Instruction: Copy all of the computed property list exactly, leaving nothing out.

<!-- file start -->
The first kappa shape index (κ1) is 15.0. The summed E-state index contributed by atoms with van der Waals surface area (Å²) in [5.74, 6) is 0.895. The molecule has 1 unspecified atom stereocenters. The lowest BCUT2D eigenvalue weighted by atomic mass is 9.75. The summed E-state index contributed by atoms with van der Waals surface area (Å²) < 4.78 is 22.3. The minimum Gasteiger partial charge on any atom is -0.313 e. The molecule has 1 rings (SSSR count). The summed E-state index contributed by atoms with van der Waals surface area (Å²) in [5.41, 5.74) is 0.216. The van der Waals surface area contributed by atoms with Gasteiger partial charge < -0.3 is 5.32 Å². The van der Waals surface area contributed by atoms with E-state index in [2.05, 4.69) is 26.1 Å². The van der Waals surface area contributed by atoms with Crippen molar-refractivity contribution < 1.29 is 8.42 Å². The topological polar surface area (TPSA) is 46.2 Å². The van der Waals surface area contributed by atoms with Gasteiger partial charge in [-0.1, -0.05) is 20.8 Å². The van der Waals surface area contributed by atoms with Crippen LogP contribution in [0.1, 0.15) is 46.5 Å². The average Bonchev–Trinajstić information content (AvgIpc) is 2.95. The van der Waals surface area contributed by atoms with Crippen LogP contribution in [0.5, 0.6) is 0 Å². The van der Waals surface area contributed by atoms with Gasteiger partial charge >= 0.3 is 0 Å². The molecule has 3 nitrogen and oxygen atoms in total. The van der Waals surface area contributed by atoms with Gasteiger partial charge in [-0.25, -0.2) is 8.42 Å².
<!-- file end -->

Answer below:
The first kappa shape index (κ1) is 15.0. The summed E-state index contributed by atoms with van der Waals surface area (Å²) in [5.74, 6) is 0.895. The molecule has 1 unspecified atom stereocenters. The lowest BCUT2D eigenvalue weighted by atomic mass is 9.75. The summed E-state index contributed by atoms with van der Waals surface area (Å²) < 4.78 is 22.3. The minimum Gasteiger partial charge on any atom is -0.313 e. The molecule has 1 rings (SSSR count). The summed E-state index contributed by atoms with van der Waals surface area (Å²) in [5.41, 5.74) is 0.216. The van der Waals surface area contributed by atoms with Gasteiger partial charge < -0.3 is 5.32 Å². The van der Waals surface area contributed by atoms with E-state index in [2.05, 4.69) is 26.1 Å². The van der Waals surface area contributed by atoms with Crippen molar-refractivity contribution < 1.29 is 8.42 Å². The topological polar surface area (TPSA) is 46.2 Å². The van der Waals surface area contributed by atoms with Gasteiger partial charge in [-0.1, -0.05) is 20.8 Å². The van der Waals surface area contributed by atoms with Crippen LogP contribution in [0.1, 0.15) is 46.5 Å². The average Bonchev–Trinajstić information content (AvgIpc) is 2.95. The van der Waals surface area contributed by atoms with Crippen LogP contribution in [0.5, 0.6) is 0 Å². The van der Waals surface area contributed by atoms with Gasteiger partial charge >= 0.3 is 0 Å². The molecule has 3 nitrogen and oxygen atoms in total. The van der Waals surface area contributed by atoms with Gasteiger partial charge in [-0.25, -0.2) is 8.42 Å².